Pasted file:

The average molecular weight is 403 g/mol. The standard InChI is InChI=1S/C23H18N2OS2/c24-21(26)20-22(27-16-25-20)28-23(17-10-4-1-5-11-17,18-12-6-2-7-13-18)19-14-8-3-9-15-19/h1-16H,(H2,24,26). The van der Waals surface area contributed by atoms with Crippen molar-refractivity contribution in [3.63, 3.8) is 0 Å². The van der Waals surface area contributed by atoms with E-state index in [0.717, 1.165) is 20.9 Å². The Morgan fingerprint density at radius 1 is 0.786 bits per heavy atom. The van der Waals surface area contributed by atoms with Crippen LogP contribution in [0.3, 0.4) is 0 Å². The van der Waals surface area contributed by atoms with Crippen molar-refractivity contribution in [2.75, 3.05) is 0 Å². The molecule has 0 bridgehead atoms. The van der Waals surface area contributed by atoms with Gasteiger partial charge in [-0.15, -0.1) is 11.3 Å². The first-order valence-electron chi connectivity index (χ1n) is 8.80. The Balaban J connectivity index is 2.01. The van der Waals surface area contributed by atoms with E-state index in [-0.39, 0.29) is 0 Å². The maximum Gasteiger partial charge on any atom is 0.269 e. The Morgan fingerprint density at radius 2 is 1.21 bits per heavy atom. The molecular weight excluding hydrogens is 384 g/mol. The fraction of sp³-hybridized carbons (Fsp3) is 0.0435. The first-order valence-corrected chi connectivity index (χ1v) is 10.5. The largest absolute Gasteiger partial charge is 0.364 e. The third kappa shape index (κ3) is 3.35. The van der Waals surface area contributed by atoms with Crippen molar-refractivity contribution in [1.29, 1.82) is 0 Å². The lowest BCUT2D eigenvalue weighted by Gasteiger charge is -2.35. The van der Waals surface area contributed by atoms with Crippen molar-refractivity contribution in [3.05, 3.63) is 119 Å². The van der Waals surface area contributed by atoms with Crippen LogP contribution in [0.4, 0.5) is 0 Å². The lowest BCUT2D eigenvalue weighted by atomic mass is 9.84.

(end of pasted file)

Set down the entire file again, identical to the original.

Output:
The average molecular weight is 403 g/mol. The standard InChI is InChI=1S/C23H18N2OS2/c24-21(26)20-22(27-16-25-20)28-23(17-10-4-1-5-11-17,18-12-6-2-7-13-18)19-14-8-3-9-15-19/h1-16H,(H2,24,26). The van der Waals surface area contributed by atoms with Crippen molar-refractivity contribution in [3.63, 3.8) is 0 Å². The van der Waals surface area contributed by atoms with E-state index in [0.717, 1.165) is 20.9 Å². The Morgan fingerprint density at radius 1 is 0.786 bits per heavy atom. The van der Waals surface area contributed by atoms with Crippen LogP contribution in [0.3, 0.4) is 0 Å². The van der Waals surface area contributed by atoms with Crippen molar-refractivity contribution in [2.75, 3.05) is 0 Å². The molecule has 0 bridgehead atoms. The van der Waals surface area contributed by atoms with Gasteiger partial charge in [-0.15, -0.1) is 11.3 Å². The first-order valence-electron chi connectivity index (χ1n) is 8.80. The Balaban J connectivity index is 2.01. The van der Waals surface area contributed by atoms with E-state index in [-0.39, 0.29) is 0 Å². The maximum Gasteiger partial charge on any atom is 0.269 e. The Morgan fingerprint density at radius 2 is 1.21 bits per heavy atom. The molecular weight excluding hydrogens is 384 g/mol. The fraction of sp³-hybridized carbons (Fsp3) is 0.0435. The first-order valence-corrected chi connectivity index (χ1v) is 10.5. The largest absolute Gasteiger partial charge is 0.364 e. The third kappa shape index (κ3) is 3.35. The van der Waals surface area contributed by atoms with Crippen molar-refractivity contribution in [1.29, 1.82) is 0 Å². The lowest BCUT2D eigenvalue weighted by Gasteiger charge is -2.35. The van der Waals surface area contributed by atoms with Crippen molar-refractivity contribution in [3.05, 3.63) is 119 Å². The van der Waals surface area contributed by atoms with Crippen LogP contribution in [0.4, 0.5) is 0 Å². The lowest BCUT2D eigenvalue weighted by atomic mass is 9.84.